adherents of a movement for religious renovation within the Russian Orthodox Church from the 1920’s through the 1940’s. The renovationist movement, often called the church schism, began with the religious reform movement at the turn of the 20th century. The task that the renovationists set themselves was to help the church adapt to the changed circumstances that followed the October Revolution. Their main groups—the Living Church, Church Regeneration, and Union of Parishes of the Ancient Apostolic Church—arose in 1922.

The renovationists criticized the counterrevolutionary activity of the church leadership headed by Patriarch Tikhon and announced that their principle was loyalty to the Soviet state. The ideologists of the renovationists, such as Metropolitan A. I. Vve-denskii, preached “communist Christianity.” They advocated a return to the so-called democratic order of early Christianity and strove to equate communism with Christianity.

The renovationists introduced a number of changes into church organization, worship, and the life of the clergy, including changes in the higher church leadership, democratization of the parish, a married bishop, remarriage for the lower clergy, and church services in Russian. The essence of the political and social reorientation of the renovationists amounted to a break with the old traditions of the dvorianstvo (nobility or gentry) bureaucracy. The program of the renovationists was worked out at their local sobors in 1923 and 1925. To some degree, their activity aided the evolution of the Russian Orthodox Church on its path of loyalty to Soviet power. The movement ended soon after the Great Patriotic War of 1941–45, when the renovationist clergy, together with their parishes, returned to the Russian Orthodox Church.


Gordienko, N. S. Sovremennoe pravoslavie. Moscow, 1968.
Shishkin, A. A. Sushchnost’ i kriticheskaia otsenka “obnovlencheskogo” raskola Russkoi pravoslavnoi tserkvi. Kazan, 1970.
Kurochkin, P. K. Evoliutsiia sovremennogo russkogo pravoslaviia. Moscow, 1971.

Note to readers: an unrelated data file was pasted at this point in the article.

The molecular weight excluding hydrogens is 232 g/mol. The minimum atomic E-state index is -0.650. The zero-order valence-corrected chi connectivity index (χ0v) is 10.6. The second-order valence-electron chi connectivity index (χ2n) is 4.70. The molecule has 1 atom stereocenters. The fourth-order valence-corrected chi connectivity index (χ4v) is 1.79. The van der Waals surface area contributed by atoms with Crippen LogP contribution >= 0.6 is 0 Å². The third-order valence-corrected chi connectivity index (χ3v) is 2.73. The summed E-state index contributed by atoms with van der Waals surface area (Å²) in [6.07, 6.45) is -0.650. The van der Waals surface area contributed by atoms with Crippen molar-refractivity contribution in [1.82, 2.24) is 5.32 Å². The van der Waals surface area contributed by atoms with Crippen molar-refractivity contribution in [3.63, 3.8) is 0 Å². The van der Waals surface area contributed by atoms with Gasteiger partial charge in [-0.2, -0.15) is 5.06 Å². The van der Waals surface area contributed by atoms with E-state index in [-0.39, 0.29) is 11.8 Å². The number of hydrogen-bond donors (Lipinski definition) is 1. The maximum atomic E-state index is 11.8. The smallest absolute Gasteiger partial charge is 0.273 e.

Trifonov, I. Ia. “Raskol v russkoi pravoslavnoi tserkvi.” Voprosy istorii, 1972, no. 5.


References in periodicals archive ?
The clergy was split between those who had been repressed in the 1930s and renovationists, who had gone much further to forge common cause with the regime.
He then follows its decline and eventual demise, from the infighting that characterized the years of Renovationist power to the eventual liquidation of the Renovationists by the Soviet government.
Many laity and clergy view the activities of the renovationists as heretical and traitorous due to their cooperation with the Bolshevik government.
This is a well-researched, well-written account of the Renovationists that will add to the growing literature on Russian Orthodox church history.
Although renovationists disagreed among themselves about aims and organization, at the time of the Russian Revolution they generally sought separation of church and state, democratic conciliarism as the principle governing church administration, the Gregorian calendar in place of the Julian, and Russian rather than Church Slavonic as the language of the liturgy.
They announced to the astonished renovationists a "religious NEP," meaning a halt in the campaign against the traditional church.
The archival record makes clear that the Soviet regime never intended for the renovationists to succeed.
Self-styled patriotic renovationists not only seized the initiative in calling for a "new order" abroad and "new structure" at home but also made it clear that these goals were inseparable.
That purpose would be served by the Renovationists, at first a genuine reform movement within the Orthodox Church, but later a Soviet Secret Police (GPU) directed front organization under the Bolsheviks.
The most revolutionary point that linked the pre- and post-revolutionary renovationists and formed the central and most emphasized policy of the latter, was the rebellion against the monastic monopoly of the church leadership.
schisms" (the Renovationists and the Grigorians), the cause of conflict with the "Tikhonovites" (including the "Sergiites") involved a similar disagreement over principle: namely, the official church's pro-monastic, socially conservative policy.
24) The prevailing view holds that the Renovationists were liberal troublemakers who had entered the service of the OGPU-NKVD and acquired temporary power in most dioceses in the 1920s only because of direct pressure from party-state authorities.